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Fri, 19 April 2024

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The Role of the Climate and Ecology Bill in Getting Us to Net-Zero

3 min read

With the Climate and Ecology Bill making its way through the Commons, Liberal Democrat Spokesperson for Energy Security and Net Zero, Wera Hobhouse MP, discusses how the bill can help the UK achieve its net-zero goals.

Tackling the climate and nature crisis is the greatest challenge facing humanity. Yet, in the UK we are failing to take our responsibilities seriously, with a government not acting at the pace required. The Climate Change Committee has suggested the UK is no longer the world leader in tackling climate change.

On greenhouse gas emissions, the UK is working to outdated targets set well over a decade ago. We have failed to take responsibility for the emissions from offshored manufacturing over recent decades, and meanwhile the government cuts taxes on internal flights, pretending that this will have no impact on our emissions. 

Our natural environment is also in decline, the Office of Environmental Protection has warned key UK ecosystems are at risk of collapse. Our rivers are in a terrible state. A report by the Environmental Audit Committee last year warned that there is a ‘chemical cocktail’ of sewage, agricultural waste, and plastic polluting our waters. Navigating our way out of this mess will need bold action. 

I believe the Climate and Ecology Bill (CE Bill) is vital to put the UK back on the right track. It is now supported by 168 parliamentarians from all main parties, and 237 local authorities The bill sets legally binding commitments both to restore nature and to strengthen the UK’s targets to cut emissions to ensure we meet our commitments under the Paris Agreement. The bill will also require that we take responsibility for reducing our impact overseas, both ecologically and in terms of emissions.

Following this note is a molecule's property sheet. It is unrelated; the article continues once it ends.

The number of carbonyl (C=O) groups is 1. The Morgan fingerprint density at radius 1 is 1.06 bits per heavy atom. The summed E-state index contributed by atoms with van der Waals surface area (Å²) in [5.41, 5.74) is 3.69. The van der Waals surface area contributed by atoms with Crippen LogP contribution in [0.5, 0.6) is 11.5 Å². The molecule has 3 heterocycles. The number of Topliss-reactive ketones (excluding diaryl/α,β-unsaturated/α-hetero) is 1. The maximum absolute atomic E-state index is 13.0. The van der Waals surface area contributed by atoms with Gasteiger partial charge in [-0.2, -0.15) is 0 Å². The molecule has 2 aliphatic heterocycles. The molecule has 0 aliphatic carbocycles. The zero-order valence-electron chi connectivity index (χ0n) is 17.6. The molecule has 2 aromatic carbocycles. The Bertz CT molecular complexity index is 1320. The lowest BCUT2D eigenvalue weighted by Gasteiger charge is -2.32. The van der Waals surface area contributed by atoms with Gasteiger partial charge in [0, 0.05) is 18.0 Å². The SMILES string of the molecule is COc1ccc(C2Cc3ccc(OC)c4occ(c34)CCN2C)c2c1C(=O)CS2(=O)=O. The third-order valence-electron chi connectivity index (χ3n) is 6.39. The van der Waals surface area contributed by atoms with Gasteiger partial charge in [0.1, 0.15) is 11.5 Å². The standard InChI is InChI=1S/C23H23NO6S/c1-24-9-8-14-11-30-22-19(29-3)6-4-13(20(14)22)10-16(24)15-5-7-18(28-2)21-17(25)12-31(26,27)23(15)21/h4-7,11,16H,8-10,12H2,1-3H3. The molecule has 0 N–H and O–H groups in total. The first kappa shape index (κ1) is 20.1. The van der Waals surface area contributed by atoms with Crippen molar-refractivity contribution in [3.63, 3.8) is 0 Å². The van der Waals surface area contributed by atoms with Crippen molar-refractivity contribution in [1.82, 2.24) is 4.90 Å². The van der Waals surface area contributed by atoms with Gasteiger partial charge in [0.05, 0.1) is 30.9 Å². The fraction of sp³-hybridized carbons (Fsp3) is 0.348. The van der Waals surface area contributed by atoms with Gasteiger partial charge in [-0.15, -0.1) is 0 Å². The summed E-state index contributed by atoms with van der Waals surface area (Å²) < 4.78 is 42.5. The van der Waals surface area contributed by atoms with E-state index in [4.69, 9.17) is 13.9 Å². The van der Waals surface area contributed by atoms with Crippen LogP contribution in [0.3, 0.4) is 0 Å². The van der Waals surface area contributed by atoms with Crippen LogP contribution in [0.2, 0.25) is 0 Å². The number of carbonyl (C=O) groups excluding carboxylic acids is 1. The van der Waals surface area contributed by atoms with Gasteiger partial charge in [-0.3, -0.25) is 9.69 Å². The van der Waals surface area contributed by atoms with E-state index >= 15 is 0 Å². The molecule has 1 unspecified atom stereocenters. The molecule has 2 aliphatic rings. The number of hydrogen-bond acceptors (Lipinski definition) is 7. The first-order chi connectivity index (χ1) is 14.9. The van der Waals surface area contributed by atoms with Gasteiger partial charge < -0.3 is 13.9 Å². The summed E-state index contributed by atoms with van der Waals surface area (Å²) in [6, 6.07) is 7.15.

Importantly, the CE Bill will focus minds on the here and now. Currently, politicians are deferring real action on climate. Instead, this bill will ensure that the UK keeps its remaining CO2 emissions within a total carbon budget. This better reflects CO2’s cumulative action in the atmosphere.

Since we have taken our foot off the pedal, reaching the pace required for net-zero will be challenging. We will need the ingenuity and resolve of British businesses to grow supply chains and train workers at speed, and to innovate in the low carbon economy. With so many stopstart initiatives over recent decades, companies will need the rock-solid assurance of the CE Bill’s statutory commitment to environmental goals if we are to unlock the huge amount of private investment needed.

Whilst we depend on the UK Parliament setting in motion the transformative changes necessary, everyone will have a part to play. Achieving a broad public consensus on the way forward will not happen when targets are achieved top down. That is why the CE Bill would set up a ‘Climate and Nature Assembly’ of ordinary citizens, selected at random, who would hear from the experts and help guide the government’s strategy.

It would be fitting for the nation that sparked the Industrial Revolution to lead the world to a post-carbon, nature-positive future. If we are to encourage other nations to push for climate action at the pace required, we must lead by example. The CE Bill can be that example. It would set a gold standard for other nations to follow.

The CE Bill could contribute significantly to building our green future, lead to greener jobs, and cheaper bills. It can also help rebuild the badly neglected health of our nature. It is a bill that can play its part in helping us reach net-zero in time.

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Read the most recent article written by Wera Hobhouse MP - New oil and gas licences signal Britain is not serious about tackling climate change

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